Valuation of Access to Irrigation Water in Rural Ethiopia: Application of Choice Experiment and Contingent Valuation Methods uri icon

abstract

  • Smallholder farmers in Africa rely heavily on rainfed agriculture. Those who have access to irrigation often receive it at no charge, but quantity, frequency and reliability may be limited without adequate revenue for maintenance and operation. Moreover, the absence of fees means that there are no pricing signals to encourage conservation of this scarce resource. In a situation where farmers do not pay for irrigation water use, this study investigates demand-side issues by eliciting farmers' willingness to pay (WTP) for access to irrigation water. This study employs choice experiment (CE) and contingent valuation methods (CVMs) to value access to irrigation water, taking Ethiopia as a case in point. Unlike previous studies, this study covers current users and non-users of irrigation water using the same baseline (status quo) conditions - no irrigation - and compares the preferences of these two groups. The four attributes identified in the CE are number of crop seasons, frequency of watering in a season, crop type, and payment level. Results show that marginal WTP was Birr 17.7 (US$ 0.98), 261.8 (US$ 14.54) and 87.6 (US$ 4.87) for number of crop seasons, watering frequency in a season and crop type, respectively. Our estimates of farmers' WTP for operation and maintenance of irrigation schemes per hectare of irrigated land range from Birr 738 (US$ 41.00) (from the CE) to Birr 784 (US$ 43.56) (from the CVM). We also find that, compared to current users, non-users were willing to pay more in general, as well as for the number of crop seasons specifically.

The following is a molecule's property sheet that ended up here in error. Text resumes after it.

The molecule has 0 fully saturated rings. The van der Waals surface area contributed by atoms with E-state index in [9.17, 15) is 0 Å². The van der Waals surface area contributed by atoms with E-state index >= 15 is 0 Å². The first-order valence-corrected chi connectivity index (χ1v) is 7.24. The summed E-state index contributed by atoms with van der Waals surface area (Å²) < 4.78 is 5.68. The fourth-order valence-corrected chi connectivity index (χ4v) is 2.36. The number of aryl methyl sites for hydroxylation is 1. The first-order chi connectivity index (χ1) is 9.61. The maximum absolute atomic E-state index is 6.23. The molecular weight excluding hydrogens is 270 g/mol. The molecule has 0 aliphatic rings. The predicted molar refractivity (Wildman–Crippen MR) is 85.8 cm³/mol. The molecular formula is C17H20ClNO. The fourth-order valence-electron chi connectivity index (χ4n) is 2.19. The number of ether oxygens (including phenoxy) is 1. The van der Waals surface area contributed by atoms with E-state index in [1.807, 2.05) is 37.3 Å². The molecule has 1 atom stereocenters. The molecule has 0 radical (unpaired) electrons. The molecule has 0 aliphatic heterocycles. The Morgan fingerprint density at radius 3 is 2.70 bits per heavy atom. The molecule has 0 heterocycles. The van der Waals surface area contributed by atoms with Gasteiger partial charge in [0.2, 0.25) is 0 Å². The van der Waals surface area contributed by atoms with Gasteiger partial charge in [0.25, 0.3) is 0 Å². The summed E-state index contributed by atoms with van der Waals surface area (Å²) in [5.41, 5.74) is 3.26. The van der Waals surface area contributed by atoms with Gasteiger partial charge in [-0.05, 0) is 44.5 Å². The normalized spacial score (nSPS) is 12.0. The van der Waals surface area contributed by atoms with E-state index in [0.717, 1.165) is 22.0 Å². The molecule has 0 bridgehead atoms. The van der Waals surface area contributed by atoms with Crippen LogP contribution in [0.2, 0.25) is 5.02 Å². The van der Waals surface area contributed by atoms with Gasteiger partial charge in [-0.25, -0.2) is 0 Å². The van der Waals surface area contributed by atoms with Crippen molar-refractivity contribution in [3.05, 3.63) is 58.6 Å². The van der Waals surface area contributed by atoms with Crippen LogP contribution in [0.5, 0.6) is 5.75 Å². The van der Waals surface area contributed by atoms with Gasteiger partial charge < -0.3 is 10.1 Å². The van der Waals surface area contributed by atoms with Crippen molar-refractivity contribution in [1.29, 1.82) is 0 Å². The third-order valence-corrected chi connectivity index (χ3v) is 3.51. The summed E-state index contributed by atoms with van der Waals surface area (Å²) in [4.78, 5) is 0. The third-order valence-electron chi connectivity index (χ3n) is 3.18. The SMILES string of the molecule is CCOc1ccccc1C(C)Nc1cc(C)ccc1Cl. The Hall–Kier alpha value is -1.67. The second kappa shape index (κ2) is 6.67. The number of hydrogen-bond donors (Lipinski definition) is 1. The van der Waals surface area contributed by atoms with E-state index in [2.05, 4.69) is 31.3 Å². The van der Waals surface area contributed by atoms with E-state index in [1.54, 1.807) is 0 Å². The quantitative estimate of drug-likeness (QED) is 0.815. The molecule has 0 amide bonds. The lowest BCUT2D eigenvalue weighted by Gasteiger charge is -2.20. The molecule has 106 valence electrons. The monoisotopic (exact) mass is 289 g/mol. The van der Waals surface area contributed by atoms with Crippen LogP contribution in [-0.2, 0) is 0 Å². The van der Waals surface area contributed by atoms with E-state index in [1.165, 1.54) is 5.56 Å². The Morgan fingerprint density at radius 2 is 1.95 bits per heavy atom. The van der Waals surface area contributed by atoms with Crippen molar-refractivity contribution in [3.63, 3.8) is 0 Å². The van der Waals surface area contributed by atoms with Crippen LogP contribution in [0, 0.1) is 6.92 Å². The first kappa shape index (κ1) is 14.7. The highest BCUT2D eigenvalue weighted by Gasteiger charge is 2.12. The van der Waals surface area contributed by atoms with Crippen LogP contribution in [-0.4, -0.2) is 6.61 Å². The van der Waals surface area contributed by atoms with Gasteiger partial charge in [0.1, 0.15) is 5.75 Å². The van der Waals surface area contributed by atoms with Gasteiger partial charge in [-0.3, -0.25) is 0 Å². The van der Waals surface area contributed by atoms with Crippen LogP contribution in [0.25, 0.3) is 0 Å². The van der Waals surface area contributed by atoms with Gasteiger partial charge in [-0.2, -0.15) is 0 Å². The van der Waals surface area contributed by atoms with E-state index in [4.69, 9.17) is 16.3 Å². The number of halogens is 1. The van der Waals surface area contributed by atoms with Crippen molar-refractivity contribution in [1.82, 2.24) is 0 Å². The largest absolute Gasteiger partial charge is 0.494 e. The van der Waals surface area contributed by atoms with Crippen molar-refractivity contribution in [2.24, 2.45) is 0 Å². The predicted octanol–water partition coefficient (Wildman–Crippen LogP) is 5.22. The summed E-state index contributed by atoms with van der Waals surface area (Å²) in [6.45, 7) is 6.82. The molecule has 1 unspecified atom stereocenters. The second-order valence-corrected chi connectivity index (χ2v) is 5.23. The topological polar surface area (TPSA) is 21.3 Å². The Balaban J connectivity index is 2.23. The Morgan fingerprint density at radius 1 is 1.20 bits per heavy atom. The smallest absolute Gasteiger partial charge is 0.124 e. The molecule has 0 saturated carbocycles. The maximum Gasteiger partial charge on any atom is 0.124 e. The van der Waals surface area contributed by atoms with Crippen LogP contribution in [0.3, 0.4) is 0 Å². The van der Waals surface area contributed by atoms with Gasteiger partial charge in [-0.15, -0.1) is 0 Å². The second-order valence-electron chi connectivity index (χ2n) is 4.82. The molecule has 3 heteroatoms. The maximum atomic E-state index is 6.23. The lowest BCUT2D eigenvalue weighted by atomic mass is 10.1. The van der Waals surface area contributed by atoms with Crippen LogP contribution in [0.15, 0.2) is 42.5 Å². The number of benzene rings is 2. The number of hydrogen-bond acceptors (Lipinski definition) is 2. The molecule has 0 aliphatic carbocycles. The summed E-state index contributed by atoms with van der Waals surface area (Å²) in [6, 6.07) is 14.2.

publication date

  • 2020
  • 2020